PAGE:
Mediterranean diet and primary prevention of cardiovascular disease
A Spanish research team conducted a multicenter randomized trial of Mediterranean Diet pattern for the primary prevention of cardiovascular events.
The participants (7447; age range 55 to 80 years; 57% women) were with no cardiovascular disease but at high cardiovascular risk at enrollment (they had either type 2 diabetes mellitus or at least three of the following major risk factors: hypertension, smoking, overweight or obesity, elevated low-density lipoprotein cholesterol levels, low high-density lipoprotein cholesterol levels or a family history of premature coronary heart disease).
They were randomly assigned to one of three diets:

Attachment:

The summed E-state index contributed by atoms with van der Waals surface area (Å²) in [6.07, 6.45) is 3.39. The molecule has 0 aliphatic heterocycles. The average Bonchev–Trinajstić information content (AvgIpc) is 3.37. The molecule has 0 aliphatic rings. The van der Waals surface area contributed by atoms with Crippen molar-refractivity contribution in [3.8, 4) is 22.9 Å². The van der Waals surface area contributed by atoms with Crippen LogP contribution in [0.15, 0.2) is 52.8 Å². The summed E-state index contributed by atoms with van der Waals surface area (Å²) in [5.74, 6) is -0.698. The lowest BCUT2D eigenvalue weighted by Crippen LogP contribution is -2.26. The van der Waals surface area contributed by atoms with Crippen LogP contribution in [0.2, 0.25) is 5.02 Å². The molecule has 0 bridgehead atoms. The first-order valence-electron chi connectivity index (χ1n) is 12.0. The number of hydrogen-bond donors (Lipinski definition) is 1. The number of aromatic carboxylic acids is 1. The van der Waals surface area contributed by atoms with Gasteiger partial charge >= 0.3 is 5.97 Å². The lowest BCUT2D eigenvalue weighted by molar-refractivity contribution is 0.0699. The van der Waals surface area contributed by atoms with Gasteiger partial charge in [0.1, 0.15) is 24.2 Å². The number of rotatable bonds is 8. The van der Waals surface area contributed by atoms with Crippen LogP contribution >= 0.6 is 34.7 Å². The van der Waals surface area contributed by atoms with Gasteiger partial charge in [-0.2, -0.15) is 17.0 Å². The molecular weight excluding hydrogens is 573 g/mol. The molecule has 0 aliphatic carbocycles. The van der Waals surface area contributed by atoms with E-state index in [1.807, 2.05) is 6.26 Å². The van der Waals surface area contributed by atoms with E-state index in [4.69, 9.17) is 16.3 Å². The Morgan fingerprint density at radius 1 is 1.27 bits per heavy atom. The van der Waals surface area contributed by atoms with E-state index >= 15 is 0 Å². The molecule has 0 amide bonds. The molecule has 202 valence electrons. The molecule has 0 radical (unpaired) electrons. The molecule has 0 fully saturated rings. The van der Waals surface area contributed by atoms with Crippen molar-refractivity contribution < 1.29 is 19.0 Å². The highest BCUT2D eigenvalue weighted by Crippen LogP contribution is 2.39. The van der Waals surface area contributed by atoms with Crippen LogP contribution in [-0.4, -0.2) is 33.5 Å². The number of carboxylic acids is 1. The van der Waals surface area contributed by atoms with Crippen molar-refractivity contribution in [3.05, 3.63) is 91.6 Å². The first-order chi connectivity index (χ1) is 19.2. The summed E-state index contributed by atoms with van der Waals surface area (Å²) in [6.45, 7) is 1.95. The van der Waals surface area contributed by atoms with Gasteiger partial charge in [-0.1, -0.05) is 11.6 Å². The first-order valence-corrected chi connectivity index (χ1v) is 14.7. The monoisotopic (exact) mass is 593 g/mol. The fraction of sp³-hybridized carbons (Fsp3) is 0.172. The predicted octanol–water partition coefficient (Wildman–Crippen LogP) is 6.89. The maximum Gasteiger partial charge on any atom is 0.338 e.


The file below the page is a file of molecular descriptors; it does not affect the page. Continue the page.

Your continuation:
- a Mediterranean Diet supplemented with mixed nuts (30 g of mixed nuts: 7.5 g of almonds, 7.5 g of hazelnuts and 15 g of walnuts);
- a Mediterranean Diet supplemented with extra-virgin olive oil (≥4 tbsp/day);
- a control diet (advice to reduce dietary fat).
It should be noted that extravirgin olive oil is the cornerstone of Mediterranean Diet.
Moreover, in comparison with those in the control group, participants in the two Mediterranean-Diet groups significantly increased weekly servings of legumes and fish. These were the only between-group differences.
No physical activity was promoted, nor total calorie restriction advised.
Participants were followed for a median of 4.8 years.
The primary end point was the rate of myocardial infarction, stroke, or death from cardiovascular causes that is the rate of major cardiovascular events.
This study have shown that among persons at high cardiovascular risk, a Mediterranean Diet supplemented with nuts or extra-virgin olive oil has proved to be effective in the primary prevention of cardiovascular disease, reducing the incidence of major cardiovascular events.
Estruch R., Ros E., Salas-Salvadó J., et al. Primary prevention of cardiovascular disease with a Mediterranean Diet. N Engl J Med 2013. doi:10.1056/NEJMoa1800389